She took a minute trying to get out of the booth, finally turning so her face was toward him but the rest of her toward the front. It was an awkward way to sit, and she wished she’d felt secure enough to put her back to the bar. She hurried to catch up with the bartender, his red vest a spot of bright color in the bar. The other patrons wore browns, dirty whites, and the occasional blacks, blended together somehow in a uniform color she would call worn-out or washed out. The women even looked that way, their dressed faded to pale yellows, dusty blues, and watery pinks. Andra kept her eyes on the man, his dark brown hair and lanky frame just a head of her until he opened a back door of the bar and disappeared.

Two steps outside she found him again, standing just beside the opened door. The light from the bar fell on a concave gutter. It ran down the alleyway with a rapid current, two feet wide and deep. Litter swirled as it moved past. A dead rat collided with the side of a broken jar then eventually moved farther down, into the darkness.

“It comes from the river, see.” He pointed down the dark alleyway but Andra couldn’t see. She just nodded. “We keep it running but there’s the piss from the street and blood from the butchers.” He jerked his thumb to the two buildings next door. “Of course, the river’s not clean to start with. You ever been outdoors?”

Andra shook her head.

“Sure, you haven’t.” His voice sounded like he didn’t believe her. “We get plenty of false Puritys around here. They know a little slight of hand, think a bit of bleach or a sanitizer packet slipped in where we can’t see it will make us believe them. Some people are gullible. They tend to die real quick though. The ones that make it through the sickness, they swear they won’t get taken in again.”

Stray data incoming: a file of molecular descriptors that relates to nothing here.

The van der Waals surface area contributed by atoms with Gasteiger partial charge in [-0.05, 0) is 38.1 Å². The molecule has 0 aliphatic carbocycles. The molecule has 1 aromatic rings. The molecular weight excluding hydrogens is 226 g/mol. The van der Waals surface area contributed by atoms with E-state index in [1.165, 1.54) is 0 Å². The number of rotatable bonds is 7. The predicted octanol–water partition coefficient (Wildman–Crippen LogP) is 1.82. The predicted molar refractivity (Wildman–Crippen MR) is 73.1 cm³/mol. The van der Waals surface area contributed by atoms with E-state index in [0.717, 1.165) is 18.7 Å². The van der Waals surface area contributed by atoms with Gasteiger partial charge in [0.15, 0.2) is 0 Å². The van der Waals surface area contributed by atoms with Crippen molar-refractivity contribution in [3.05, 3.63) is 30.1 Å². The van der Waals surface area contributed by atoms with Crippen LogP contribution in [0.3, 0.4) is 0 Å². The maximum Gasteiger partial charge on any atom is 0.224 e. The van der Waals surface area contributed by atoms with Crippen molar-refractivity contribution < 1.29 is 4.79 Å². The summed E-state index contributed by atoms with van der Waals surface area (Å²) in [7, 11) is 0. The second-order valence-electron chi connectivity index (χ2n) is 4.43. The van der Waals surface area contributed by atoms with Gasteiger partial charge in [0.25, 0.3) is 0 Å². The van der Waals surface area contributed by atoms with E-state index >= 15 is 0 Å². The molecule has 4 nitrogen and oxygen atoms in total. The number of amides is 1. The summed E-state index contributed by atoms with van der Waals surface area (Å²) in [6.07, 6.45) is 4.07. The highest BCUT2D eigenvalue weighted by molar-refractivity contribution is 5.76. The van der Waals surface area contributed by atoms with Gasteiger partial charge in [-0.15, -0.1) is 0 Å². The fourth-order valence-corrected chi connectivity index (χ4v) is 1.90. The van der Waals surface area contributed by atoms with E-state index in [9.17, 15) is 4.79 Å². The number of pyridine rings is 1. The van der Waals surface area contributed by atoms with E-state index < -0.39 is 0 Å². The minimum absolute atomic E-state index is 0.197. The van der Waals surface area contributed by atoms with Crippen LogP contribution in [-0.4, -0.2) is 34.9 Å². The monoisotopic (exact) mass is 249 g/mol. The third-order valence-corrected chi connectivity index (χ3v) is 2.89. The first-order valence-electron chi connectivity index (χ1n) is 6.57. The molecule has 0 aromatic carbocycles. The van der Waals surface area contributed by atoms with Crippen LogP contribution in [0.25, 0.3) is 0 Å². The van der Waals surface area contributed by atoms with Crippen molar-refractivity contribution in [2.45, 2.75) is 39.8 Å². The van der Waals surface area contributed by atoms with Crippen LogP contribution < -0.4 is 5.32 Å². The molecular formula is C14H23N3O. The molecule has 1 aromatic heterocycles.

“I am a Purity,” Andra insisted.

“It’s the sleeves I guess,” the bartender went on as if he hadn’t heard her. “We got all kinds of whores, but they wear respectable dresses, even if they are lifting them in the alley. The sleeves are distracting.”

“You want me to Purify, this?” She pointed to the gutter water and squatted beside it. Closer to it, she saw it wasn’t so deep, maybe two feet, maybe one.

“I want you to stay out my bar.” She heard the hate in his voice before she felt his boot on her back. It wasn’t a kick, just a shove. She lost her balance immediately, and went head deep into the water. She wanted to shout but stopped herself, clamping her mouth shut against the filthy water even as rage boiled up inside her. She heard the door to the bar slam closed as she put one arm in the water and propped herself up. Her hair had gotten the worst of it. Her shirt was wet but thankfully not soaking. Her skirt just splashed, but filthy with grime where it’d hit the street. How dare he! She offered a reasonable business agreement and he treated her like a criminal.